Are Nightshades Paleo? And How to Tell If You Have a Sensitivity

Nightshade vegetables like tomatoes, peppers, and potatoes contain specific compounds that can cause irritation in your gut. If you know what symptoms to look for and how to prepare nightshades before consuming, however, you may stay in the clear.

By Megan Patiry
Looking “Beyond Keto” with Dr. Terry Wahls

Dr. Terry Wahls has been developing a nutritional strategy for M.S. Her most recent book applies Paleo Diet principles with intermittent fasting.

By David Whiteside
How Dr. Terry Wahls Improved Her Multiple Sclerosis Symptoms
We take a look at Dr. Wahls groundbreaking book revealing that a Paleo lifestyle had the ability to reverse her Multiple Sclerosis symptoms.
By David Whiteside
The Dangers of High Salt Diet: Impact on Autoimmunity
Our Paleo ancestors survived on a low salt diet. Today, it’s everywhere and nearly impossible to avoid. Discover the dangers of a high salt diet.
By Dr. Marc Bubbs
The Paleo Diet Monthly Digest – September 2017: Reducing Inflammation

The Paleo Diet® monthly digest takes on inflammation in September 2017

By The Paleo Diet® Team
Q&A: Dr Cordain Answers a Reader's Question About Egg White Lysozyme

Read our latest article where Dr. Cordain talks about egg white lysozyme. Browse The Paleo Diet® website for Paleo Diet recipes, meal plans & more!

By Loren Cordain, Ph.D.
Nell's Corner: My Mom, M.S., and Paleo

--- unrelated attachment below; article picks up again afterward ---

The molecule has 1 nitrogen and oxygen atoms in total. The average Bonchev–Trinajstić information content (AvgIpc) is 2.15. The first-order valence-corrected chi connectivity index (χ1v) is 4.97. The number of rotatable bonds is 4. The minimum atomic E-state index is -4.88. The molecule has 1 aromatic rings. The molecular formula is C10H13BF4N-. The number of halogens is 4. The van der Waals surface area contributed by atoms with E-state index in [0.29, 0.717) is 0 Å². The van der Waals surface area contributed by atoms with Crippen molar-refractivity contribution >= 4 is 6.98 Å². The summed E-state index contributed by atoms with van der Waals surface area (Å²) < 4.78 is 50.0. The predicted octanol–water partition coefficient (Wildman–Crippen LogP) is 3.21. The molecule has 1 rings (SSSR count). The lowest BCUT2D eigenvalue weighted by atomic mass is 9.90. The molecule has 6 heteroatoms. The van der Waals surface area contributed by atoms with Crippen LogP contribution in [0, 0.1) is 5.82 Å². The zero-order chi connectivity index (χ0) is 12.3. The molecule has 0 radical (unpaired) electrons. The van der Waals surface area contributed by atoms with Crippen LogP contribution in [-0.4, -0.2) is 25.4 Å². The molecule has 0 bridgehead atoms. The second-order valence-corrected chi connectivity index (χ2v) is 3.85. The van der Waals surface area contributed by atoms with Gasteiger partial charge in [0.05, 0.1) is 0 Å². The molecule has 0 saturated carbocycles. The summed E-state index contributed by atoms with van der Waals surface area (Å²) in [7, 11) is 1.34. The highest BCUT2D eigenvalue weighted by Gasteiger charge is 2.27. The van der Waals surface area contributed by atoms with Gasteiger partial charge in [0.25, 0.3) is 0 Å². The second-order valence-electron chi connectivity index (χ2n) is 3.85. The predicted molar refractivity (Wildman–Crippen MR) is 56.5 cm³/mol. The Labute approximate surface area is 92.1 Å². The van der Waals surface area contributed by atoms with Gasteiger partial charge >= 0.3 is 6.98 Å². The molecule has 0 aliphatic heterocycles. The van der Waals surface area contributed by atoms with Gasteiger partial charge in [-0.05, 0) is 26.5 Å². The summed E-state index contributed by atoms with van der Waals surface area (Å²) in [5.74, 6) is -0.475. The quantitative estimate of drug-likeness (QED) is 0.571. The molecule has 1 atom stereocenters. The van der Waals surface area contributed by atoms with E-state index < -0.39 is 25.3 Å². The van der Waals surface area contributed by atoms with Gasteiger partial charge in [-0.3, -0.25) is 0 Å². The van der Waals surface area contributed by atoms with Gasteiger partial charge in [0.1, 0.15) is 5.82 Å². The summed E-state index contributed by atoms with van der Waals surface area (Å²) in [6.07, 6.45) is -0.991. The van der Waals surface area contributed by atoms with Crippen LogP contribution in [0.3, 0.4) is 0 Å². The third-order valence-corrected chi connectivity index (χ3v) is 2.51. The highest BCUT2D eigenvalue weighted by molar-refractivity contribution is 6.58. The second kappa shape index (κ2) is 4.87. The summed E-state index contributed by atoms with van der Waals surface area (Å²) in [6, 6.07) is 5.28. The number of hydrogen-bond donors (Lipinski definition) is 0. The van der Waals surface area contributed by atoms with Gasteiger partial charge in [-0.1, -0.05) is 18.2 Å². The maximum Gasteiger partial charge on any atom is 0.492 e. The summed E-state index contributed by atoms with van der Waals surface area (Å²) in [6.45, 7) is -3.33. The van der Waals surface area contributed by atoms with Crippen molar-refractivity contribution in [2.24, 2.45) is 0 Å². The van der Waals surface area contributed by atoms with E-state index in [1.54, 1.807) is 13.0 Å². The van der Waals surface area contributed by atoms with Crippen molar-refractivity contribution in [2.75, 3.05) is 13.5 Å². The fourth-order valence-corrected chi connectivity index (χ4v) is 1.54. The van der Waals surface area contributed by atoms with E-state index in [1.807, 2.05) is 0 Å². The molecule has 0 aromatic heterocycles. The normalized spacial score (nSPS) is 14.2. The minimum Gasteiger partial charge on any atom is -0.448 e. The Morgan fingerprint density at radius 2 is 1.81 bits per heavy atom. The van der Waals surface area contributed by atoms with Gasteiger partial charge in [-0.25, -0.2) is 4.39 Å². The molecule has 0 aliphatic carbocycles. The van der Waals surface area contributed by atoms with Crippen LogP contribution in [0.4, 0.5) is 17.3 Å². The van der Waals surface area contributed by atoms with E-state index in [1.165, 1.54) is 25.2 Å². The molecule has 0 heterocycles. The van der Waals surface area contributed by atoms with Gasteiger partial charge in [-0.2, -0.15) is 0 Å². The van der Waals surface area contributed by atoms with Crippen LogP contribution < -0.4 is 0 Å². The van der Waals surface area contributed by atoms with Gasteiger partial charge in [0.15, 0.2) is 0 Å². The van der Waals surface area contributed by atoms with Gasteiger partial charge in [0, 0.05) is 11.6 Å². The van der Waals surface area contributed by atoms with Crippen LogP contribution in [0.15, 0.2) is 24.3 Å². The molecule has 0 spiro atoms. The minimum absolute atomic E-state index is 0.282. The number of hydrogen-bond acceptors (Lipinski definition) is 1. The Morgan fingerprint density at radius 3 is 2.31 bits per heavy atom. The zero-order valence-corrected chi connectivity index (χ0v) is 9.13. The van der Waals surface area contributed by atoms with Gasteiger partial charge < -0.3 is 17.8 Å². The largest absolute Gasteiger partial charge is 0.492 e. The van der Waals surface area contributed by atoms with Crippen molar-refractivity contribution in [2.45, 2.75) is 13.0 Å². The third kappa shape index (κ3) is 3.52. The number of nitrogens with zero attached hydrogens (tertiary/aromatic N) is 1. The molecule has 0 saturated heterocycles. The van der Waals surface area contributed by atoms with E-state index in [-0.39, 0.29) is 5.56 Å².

Lifestyle writer Nell Stephenson’s discusses her mom’s Multiple Sclerosis and what she has learned about diet and lifestyle since her mother’s diagnosis.

By Nell Stephenson
Wheat Sensitivity: A New Study Shows It’s Not in Your Head, It’s in Your Gut

Do you think you may have a wheat sensitivity that is often dismissed by doctors? Find out about Non-Celiac Wheat Sensitivity’s and new research surrounding the topic.

By Trevor Connor, M.S.
The Wheat Series Part 5: Pulling the Trigger on a Loaded Chamber

Our genetics have not changed in the last 100 years. Yet, chronic disease like autoimmune conditions and cancer have risen dramatically. Is wheat to blame?

By Trevor Connor, M.S.
New studies on salt: Adverse influence upon immunity, inflammation and autoimmunity

The most scientifically valid study in humans has demonstrated that a high salt diet promotes chronic inflammation and adversely affects the immune system.

By Loren Cordain, Ph.D.
The Wheat Series Part 4: Home Invasion

When wheat enters our bodies, it’s essentially like a home invasion. Learn how wheat is a master at breaking in and causing all sorts of confusion.

By Trevor Connor, M.S.
1 2 3 Last
Paleo Leadership
 
Trevor Connor
Trevor Connor

Dr. Loren Cordain’s final graduate student, Trevor Connor, M.S., brings more than a decade of nutrition and physiology expertise to spearhead the new Paleo Diet team.

Mark J Smith
Dr. Mark J. Smith

One of the original members of the Paleo movement, Mark J. Smith, Ph.D., has spent nearly 30 years advocating for the benefits of Paleo nutrition.

Nell Stephenson
Nell Stephenson

Ironman athlete, mom, author, and nutrition blogger Nell Stephenson has been an influential member of the Paleo movement for over a decade.

Loren Cordain
Dr. Loren Cordain

As a professor at Colorado State University, Dr. Loren Cordain developed The Paleo Diet® through decades of research and collaboration with fellow scientists around the world.